Abstract 117: P53 Silenced Endothelial Progenitor Stem Cells (EPC) Improve Collateral Circulation Post--Femoral Artery Occlusion in Diabetic Mice
Literature shows that EPCs contribute to increased collateral vessel formation following vaso-occlusion. However diabetes reduces EPC number and reduces collateral vessel formation. We cultured human EPCs and exposed them to 5.5 mM (equivalent to 99mg%) and 20mM (equivalent to 360mg%, HG) glucose, which resulted in significant EPC death within 48hrs. We noted HG exposure was associated with up-regulation of P53 and its downstream genes such as P21, PUMA and Caspase-3. We hypothesized that EPC reduction in hyperglycemia is secondary to up-regulation of pro-apoptotic gene, P53. We obtained mouse peripheral blood derived EPCs from P53 null mice and observed that p53 KO EPCs are more resistant to cell death in HG. P53 null EPCs evolved into mature mouse EC (MEC) and retained endothelial properties such as cobblestone appearance and tube-formation on matrigel. Next, we used Lenti and Adenovirus mediated si-RNA methods to silence P53 (long and short term respectively) in human EPCs and P53 silenced EPc showed better survival in HG. We developed femoral artery occlusion model to mimic peripheral vascular disease in diabetic animals. We used streptozotocin induced type 1 diabetic or Leptin resistant type 2 diabetic mouse model. We delivered saline, P53 WT and P53 null EPCs intra-muscularly around the femoral occlusion in these mouse models (n=10 in each group) and counted CD31+ve number of capillaries in a 20x microscopic field. Highest number was noted in the group that received P53null EPCs ( 26.3±4.2, 49.6±7.4 and 95.7±9.7 respectively). Summary: Transplantation of P53 null EPCs in hyperglycemic mice with femoral occlusion demonstrate better collateral vessel formation post femoral artery occlusion setting compared to WT-EPC transplanted group. Conclusion: This finding indicates towards possible therapeutic benefit in transplanting short-term P53 silenced human EPC to prevent peripheral vascular disease in patients with diabetes.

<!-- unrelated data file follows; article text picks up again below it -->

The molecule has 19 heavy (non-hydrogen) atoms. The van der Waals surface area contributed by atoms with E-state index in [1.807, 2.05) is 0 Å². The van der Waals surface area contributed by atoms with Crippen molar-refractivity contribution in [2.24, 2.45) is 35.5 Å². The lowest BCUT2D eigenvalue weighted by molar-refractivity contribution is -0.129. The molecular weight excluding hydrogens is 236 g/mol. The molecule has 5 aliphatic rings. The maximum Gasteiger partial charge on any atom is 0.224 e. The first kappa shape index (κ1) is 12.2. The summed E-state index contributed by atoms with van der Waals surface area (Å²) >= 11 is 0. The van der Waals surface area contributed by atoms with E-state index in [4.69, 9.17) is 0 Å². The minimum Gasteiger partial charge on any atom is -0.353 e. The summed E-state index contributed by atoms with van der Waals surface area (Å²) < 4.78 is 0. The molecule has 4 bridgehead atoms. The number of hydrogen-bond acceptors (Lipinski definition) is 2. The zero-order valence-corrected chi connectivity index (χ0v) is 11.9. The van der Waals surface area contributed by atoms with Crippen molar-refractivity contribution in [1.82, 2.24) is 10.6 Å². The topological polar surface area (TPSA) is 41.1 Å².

- © 2012 by American Heart Association, Inc.